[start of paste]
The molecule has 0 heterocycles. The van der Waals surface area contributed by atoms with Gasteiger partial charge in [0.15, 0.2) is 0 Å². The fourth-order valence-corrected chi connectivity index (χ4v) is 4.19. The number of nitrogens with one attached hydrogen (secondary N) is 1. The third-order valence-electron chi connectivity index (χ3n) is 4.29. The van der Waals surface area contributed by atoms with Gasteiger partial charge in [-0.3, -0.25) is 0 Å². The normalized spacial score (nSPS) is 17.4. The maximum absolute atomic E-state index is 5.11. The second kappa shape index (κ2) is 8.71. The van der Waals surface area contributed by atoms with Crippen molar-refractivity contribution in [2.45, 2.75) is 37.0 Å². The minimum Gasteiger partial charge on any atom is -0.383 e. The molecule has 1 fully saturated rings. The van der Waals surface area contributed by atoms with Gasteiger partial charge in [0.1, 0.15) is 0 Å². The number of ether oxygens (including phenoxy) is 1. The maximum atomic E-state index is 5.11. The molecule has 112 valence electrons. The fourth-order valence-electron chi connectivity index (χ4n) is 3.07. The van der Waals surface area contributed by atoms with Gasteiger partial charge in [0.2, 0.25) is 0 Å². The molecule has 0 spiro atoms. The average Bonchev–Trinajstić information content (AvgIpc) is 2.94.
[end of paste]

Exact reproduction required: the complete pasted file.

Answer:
The molecule has 0 heterocycles. The van der Waals surface area contributed by atoms with Gasteiger partial charge in [0.15, 0.2) is 0 Å². The fourth-order valence-corrected chi connectivity index (χ4v) is 4.19. The number of nitrogens with one attached hydrogen (secondary N) is 1. The third-order valence-electron chi connectivity index (χ3n) is 4.29. The van der Waals surface area contributed by atoms with Gasteiger partial charge in [-0.3, -0.25) is 0 Å². The normalized spacial score (nSPS) is 17.4. The maximum absolute atomic E-state index is 5.11. The second kappa shape index (κ2) is 8.71. The van der Waals surface area contributed by atoms with Crippen molar-refractivity contribution in [2.45, 2.75) is 37.0 Å². The minimum Gasteiger partial charge on any atom is -0.383 e. The molecule has 1 fully saturated rings. The van der Waals surface area contributed by atoms with Gasteiger partial charge in [0.1, 0.15) is 0 Å². The number of ether oxygens (including phenoxy) is 1. The maximum atomic E-state index is 5.11. The molecule has 112 valence electrons. The fourth-order valence-electron chi connectivity index (χ4n) is 3.07. The van der Waals surface area contributed by atoms with Gasteiger partial charge in [0.2, 0.25) is 0 Å². The molecule has 0 spiro atoms. The average Bonchev–Trinajstić information content (AvgIpc) is 2.94.